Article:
Unlike broad-based training methods, natural language training, such as that offered by ChatGPT, allows for the development of models that are finely tuned to specialized data sets, which may include frequently used vehicle commands or a range of distinct national accents. The model is then fine-tuned by further training it on the large corpus of unlabeled data to improve its language understanding capabilities.

The following figure shows our forecast for the use of intelligent voice control in cars.

Source: Global Automotive ADAS/AD Sensor Forecast by the Level of Autonomy, 2021-2030F

Overall, the potential of natural language voice conversation assistants in cars is vast, and with ongoing research and development, we can expect to see more advanced and sophisticated voice assistants in the future. Developing a successful natural language virtual voice assistant for use in cars is a complex and time-consuming process that requires multiple iterations of training and fine-tuning.

Since the development necessitates a considerable amount of data, computational resources and expertise, only a handful of companies such as Microsoft, Tesla, NVIDIA, Qualcomm, Google and Baidu have the resources to undertake this work. The development of the technology is estimated to take three to four years. There will be an increased demand for vehicles above Level 3.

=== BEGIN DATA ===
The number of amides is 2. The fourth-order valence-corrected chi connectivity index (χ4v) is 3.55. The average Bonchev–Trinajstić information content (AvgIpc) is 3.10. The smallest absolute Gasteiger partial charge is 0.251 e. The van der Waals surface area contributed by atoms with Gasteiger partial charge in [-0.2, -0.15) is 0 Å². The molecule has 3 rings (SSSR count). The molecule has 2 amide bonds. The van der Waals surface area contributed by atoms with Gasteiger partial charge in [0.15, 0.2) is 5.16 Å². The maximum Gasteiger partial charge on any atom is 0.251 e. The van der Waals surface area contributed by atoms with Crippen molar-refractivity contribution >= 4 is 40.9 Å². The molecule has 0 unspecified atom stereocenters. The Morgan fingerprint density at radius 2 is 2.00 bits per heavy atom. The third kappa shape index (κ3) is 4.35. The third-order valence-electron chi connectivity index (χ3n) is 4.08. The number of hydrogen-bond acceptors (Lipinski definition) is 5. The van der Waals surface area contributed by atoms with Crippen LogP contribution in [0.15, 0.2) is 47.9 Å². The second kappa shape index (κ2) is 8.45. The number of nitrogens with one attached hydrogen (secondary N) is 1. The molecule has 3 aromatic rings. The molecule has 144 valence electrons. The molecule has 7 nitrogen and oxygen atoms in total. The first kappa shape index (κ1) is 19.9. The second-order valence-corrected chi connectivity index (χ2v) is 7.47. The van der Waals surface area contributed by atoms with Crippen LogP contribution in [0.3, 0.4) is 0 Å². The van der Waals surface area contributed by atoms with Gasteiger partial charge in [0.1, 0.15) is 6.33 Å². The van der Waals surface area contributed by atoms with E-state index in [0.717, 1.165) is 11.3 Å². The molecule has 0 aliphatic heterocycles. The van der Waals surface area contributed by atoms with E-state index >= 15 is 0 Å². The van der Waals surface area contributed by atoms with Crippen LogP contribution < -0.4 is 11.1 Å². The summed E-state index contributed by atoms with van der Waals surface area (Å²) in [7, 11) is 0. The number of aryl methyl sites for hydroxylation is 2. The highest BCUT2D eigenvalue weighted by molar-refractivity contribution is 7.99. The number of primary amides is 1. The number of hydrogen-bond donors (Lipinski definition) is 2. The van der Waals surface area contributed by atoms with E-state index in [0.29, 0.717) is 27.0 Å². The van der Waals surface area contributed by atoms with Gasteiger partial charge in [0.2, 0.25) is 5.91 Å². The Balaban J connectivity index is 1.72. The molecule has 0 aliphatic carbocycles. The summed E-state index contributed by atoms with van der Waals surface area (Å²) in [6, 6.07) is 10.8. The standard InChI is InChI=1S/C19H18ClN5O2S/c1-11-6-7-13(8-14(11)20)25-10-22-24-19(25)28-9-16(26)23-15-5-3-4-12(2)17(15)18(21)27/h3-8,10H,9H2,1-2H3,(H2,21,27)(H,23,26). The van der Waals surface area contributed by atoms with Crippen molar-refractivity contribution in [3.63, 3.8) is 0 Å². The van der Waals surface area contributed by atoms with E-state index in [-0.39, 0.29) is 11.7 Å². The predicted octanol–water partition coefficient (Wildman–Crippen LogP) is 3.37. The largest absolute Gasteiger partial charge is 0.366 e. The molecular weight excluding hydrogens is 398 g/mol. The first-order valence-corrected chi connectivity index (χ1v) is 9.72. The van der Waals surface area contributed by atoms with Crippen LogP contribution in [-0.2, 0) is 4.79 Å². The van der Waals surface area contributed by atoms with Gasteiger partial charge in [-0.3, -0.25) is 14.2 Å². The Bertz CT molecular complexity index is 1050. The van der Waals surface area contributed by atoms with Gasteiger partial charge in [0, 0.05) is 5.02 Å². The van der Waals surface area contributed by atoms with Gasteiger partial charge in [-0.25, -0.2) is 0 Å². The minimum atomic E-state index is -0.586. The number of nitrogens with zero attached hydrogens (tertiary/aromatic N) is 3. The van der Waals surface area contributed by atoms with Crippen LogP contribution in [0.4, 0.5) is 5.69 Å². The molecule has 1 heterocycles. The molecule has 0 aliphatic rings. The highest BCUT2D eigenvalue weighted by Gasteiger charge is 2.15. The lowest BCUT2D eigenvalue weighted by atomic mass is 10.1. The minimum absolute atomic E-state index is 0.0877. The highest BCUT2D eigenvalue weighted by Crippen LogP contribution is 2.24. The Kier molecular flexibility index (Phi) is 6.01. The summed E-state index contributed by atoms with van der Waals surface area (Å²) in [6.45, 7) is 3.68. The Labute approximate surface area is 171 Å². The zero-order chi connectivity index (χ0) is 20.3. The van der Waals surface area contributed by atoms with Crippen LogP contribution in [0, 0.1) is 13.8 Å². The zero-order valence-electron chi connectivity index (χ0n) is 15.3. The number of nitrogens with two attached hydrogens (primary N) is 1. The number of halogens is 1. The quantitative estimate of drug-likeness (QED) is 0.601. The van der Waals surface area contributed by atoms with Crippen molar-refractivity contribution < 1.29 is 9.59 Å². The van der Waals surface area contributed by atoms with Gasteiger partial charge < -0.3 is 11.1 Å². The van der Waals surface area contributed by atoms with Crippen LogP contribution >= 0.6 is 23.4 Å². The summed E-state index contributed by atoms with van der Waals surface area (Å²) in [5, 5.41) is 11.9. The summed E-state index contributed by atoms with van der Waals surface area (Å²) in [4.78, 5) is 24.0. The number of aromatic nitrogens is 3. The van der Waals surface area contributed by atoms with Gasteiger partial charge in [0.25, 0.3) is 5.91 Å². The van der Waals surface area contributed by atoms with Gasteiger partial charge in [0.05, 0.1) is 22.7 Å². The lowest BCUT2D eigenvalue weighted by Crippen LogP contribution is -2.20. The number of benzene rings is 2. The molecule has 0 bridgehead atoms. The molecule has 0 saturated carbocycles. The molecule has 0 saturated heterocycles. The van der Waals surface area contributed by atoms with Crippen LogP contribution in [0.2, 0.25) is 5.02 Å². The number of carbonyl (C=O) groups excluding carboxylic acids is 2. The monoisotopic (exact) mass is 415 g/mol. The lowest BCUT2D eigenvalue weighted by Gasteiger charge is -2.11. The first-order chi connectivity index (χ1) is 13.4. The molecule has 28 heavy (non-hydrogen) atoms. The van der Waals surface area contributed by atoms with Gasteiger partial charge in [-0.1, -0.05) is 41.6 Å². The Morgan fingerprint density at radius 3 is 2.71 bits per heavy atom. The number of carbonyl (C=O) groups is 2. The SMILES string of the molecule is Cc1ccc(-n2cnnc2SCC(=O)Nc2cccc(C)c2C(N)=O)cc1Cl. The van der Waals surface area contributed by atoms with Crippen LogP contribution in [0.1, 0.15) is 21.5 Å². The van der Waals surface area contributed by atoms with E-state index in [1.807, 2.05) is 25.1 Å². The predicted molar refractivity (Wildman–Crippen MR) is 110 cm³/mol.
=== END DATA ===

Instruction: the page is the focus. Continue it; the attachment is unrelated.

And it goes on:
As highlighted in our report “Should Automotive OEMs Get Into Self-driving Chip Production?”, the automotive industry will confront obstacles related to electrification and intelligent technology, necessitating sustained capital investments and support from semiconductor suppliers. Consequently, only a handful of established car manufacturers with considerable economies of scale will be able to finance these initiatives. The growing popularity of natural voice control in cars will only intensify these challenges.